Type 2 Diabetes
Type (II) Diabetes
Diabetes is a complex metabolic disease that is generally categorized by either relative or absolute insulin deficiency. In 1997 the ADA issued new diagnostic and classification criteria for this disease. The classification of diabetes mellitus includes four clinical classes.
• Type I diabetes (results from beta cell destruction, usually leading to absolute insulin deficiency).
• Type II diabetes (results from a progressive insulin secretory defect on the background of insulin resistance).
• Gestational diabetes mellitus (GDM) usually temporary condition during pregnancy.
• Other types are due to causes ranging from:
a. generic defects in beta cell function
b. genetic defects in insulin action
c. diseases of the exocrine pancreas
d. drug or chemical induction
For the purposes of this report, the concentration will be on type II diabetes. Each type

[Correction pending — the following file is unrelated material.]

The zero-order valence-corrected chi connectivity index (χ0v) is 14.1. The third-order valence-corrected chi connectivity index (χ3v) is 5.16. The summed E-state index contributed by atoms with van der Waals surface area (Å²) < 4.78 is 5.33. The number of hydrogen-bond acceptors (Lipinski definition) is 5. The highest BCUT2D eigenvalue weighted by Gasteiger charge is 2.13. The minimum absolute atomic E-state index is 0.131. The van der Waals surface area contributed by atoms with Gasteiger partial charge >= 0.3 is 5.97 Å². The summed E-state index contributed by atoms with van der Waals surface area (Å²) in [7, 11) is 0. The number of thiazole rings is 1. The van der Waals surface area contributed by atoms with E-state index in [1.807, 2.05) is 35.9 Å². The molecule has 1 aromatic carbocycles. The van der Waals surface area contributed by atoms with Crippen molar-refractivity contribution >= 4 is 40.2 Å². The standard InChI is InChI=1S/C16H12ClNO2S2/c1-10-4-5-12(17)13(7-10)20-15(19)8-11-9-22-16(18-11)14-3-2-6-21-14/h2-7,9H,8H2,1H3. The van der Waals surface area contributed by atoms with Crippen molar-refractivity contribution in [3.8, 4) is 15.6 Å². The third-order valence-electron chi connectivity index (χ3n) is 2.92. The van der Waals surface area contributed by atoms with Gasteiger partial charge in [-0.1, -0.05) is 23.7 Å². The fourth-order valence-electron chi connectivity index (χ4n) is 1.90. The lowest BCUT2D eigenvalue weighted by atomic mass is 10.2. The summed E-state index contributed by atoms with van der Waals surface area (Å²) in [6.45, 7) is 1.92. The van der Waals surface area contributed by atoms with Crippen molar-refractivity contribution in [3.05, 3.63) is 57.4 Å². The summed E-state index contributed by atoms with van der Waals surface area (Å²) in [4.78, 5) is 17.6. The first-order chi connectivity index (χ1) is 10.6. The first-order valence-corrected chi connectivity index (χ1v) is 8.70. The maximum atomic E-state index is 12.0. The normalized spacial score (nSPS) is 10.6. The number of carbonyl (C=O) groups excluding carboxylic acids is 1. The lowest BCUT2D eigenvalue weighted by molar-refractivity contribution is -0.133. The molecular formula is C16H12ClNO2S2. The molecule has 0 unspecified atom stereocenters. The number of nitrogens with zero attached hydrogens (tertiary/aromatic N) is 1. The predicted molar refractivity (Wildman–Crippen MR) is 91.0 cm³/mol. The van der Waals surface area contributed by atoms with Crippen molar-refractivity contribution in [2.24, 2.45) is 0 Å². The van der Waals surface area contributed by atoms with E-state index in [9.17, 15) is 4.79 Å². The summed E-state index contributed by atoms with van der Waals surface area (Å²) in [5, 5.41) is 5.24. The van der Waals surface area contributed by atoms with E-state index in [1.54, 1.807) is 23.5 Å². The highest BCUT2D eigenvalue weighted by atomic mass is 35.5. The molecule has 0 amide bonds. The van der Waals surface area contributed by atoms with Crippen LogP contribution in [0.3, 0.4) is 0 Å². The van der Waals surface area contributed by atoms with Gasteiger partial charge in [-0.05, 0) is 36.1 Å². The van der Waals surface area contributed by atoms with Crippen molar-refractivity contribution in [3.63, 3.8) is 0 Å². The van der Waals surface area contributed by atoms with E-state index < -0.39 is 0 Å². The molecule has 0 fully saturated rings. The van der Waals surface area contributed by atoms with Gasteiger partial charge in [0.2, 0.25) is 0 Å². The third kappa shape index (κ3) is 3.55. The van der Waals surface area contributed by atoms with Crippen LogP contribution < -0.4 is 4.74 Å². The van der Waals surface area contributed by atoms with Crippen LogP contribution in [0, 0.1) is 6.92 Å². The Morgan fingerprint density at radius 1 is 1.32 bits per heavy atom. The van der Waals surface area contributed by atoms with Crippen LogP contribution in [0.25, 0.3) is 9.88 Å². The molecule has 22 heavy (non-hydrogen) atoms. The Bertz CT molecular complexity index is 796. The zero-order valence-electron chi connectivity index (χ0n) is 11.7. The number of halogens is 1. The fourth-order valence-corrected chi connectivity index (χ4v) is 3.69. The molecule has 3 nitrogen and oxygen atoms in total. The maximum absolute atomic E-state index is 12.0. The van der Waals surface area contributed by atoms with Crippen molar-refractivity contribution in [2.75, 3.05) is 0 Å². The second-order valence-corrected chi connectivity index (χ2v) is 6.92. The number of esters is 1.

obviously have its own complexities that are unique to it.
Type II diabetes, which is also sometimes known as non-insulin dependent diabetes mellitus (NIDDM) is a “heterogeneous disorder characterized by impaired insulin secretion and reduced tissue sensitivity to insulin” [Rubin]. Within the pancreas, specifically the islets of langerhans exist beta cells. The beta cell is the area where production secretion and sequestering of insulin takes place. The beta cell, which is a sensory cell, contains surface glucose receptors within the plasma membrane, which monitor extraneous cellular glucose concentration. When glucose levels are low insulin is sequestered within the cell in vesicles and production is halted. Simply put when there is less glucose available less enters the beta cell and the metabolism of cell slows. ATP production shows a corresponding decrease. Under these conditions the Ca2+ channels of the beta cell are closed. When glucose levels rise in the extra-cellular environment of the beta cell glucose enters the cell faster...